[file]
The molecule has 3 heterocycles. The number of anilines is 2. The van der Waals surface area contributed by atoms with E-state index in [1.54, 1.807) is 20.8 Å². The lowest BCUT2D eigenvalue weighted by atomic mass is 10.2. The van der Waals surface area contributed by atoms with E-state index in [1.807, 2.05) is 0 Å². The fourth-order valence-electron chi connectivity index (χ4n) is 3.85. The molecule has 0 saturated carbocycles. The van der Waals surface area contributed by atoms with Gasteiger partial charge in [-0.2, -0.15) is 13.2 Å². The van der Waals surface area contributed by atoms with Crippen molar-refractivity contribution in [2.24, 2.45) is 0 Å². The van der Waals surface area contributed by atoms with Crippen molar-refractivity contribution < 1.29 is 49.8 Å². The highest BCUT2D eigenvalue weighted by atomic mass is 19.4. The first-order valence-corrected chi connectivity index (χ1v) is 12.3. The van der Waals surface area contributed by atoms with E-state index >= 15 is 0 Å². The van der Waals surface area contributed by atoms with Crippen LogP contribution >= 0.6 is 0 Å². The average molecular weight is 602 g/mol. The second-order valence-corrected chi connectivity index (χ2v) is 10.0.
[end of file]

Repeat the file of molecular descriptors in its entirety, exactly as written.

The molecule has 3 heterocycles. The number of anilines is 2. The van der Waals surface area contributed by atoms with E-state index in [1.54, 1.807) is 20.8 Å². The lowest BCUT2D eigenvalue weighted by atomic mass is 10.2. The van der Waals surface area contributed by atoms with E-state index in [1.807, 2.05) is 0 Å². The fourth-order valence-electron chi connectivity index (χ4n) is 3.85. The molecule has 0 saturated carbocycles. The van der Waals surface area contributed by atoms with Gasteiger partial charge in [-0.2, -0.15) is 13.2 Å². The van der Waals surface area contributed by atoms with Crippen molar-refractivity contribution in [2.24, 2.45) is 0 Å². The van der Waals surface area contributed by atoms with Crippen molar-refractivity contribution < 1.29 is 49.8 Å². The highest BCUT2D eigenvalue weighted by atomic mass is 19.4. The first-order valence-corrected chi connectivity index (χ1v) is 12.3. The van der Waals surface area contributed by atoms with E-state index >= 15 is 0 Å². The van der Waals surface area contributed by atoms with Crippen LogP contribution >= 0.6 is 0 Å². The average molecular weight is 602 g/mol. The second-order valence-corrected chi connectivity index (χ2v) is 10.0.